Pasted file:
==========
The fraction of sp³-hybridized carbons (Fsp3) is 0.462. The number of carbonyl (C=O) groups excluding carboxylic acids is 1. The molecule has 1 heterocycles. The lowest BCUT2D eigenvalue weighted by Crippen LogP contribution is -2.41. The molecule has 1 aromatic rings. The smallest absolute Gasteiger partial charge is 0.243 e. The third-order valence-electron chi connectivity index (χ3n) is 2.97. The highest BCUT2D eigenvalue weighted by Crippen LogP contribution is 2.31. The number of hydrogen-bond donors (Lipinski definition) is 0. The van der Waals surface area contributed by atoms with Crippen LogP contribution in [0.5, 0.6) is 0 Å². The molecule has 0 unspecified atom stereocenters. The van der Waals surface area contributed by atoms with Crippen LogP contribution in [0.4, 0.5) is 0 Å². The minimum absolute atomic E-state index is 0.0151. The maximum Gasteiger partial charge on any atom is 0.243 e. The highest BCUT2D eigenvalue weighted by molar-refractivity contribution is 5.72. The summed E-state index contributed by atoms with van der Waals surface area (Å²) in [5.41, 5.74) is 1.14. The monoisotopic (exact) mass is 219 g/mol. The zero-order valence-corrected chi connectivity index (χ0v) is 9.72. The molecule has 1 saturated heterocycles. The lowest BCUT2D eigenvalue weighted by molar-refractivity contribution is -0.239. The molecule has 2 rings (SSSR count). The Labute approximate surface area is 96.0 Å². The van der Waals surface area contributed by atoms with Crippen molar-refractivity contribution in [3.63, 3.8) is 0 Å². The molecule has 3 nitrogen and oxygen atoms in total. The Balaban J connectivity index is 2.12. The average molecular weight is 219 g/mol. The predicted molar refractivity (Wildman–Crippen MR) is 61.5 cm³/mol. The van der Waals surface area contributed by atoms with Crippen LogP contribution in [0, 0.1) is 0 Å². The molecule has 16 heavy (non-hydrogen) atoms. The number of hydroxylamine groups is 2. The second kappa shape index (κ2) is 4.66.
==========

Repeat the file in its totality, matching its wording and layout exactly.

The fraction of sp³-hybridized carbons (Fsp3) is 0.462. The number of carbonyl (C=O) groups excluding carboxylic acids is 1. The molecule has 1 heterocycles. The lowest BCUT2D eigenvalue weighted by Crippen LogP contribution is -2.41. The molecule has 1 aromatic rings. The smallest absolute Gasteiger partial charge is 0.243 e. The third-order valence-electron chi connectivity index (χ3n) is 2.97. The highest BCUT2D eigenvalue weighted by Crippen LogP contribution is 2.31. The number of hydrogen-bond donors (Lipinski definition) is 0. The van der Waals surface area contributed by atoms with Crippen LogP contribution in [0.5, 0.6) is 0 Å². The molecule has 0 unspecified atom stereocenters. The van der Waals surface area contributed by atoms with Crippen LogP contribution in [0.4, 0.5) is 0 Å². The minimum absolute atomic E-state index is 0.0151. The maximum Gasteiger partial charge on any atom is 0.243 e. The highest BCUT2D eigenvalue weighted by molar-refractivity contribution is 5.72. The summed E-state index contributed by atoms with van der Waals surface area (Å²) in [5.41, 5.74) is 1.14. The monoisotopic (exact) mass is 219 g/mol. The zero-order valence-corrected chi connectivity index (χ0v) is 9.72. The molecule has 1 saturated heterocycles. The lowest BCUT2D eigenvalue weighted by molar-refractivity contribution is -0.239. The molecule has 2 rings (SSSR count). The Labute approximate surface area is 96.0 Å². The van der Waals surface area contributed by atoms with Crippen molar-refractivity contribution in [3.63, 3.8) is 0 Å². The molecule has 3 nitrogen and oxygen atoms in total. The Balaban J connectivity index is 2.12. The average molecular weight is 219 g/mol. The predicted molar refractivity (Wildman–Crippen MR) is 61.5 cm³/mol. The van der Waals surface area contributed by atoms with Crippen LogP contribution in [0, 0.1) is 0 Å². The molecule has 16 heavy (non-hydrogen) atoms. The number of hydroxylamine groups is 2. The second kappa shape index (κ2) is 4.66.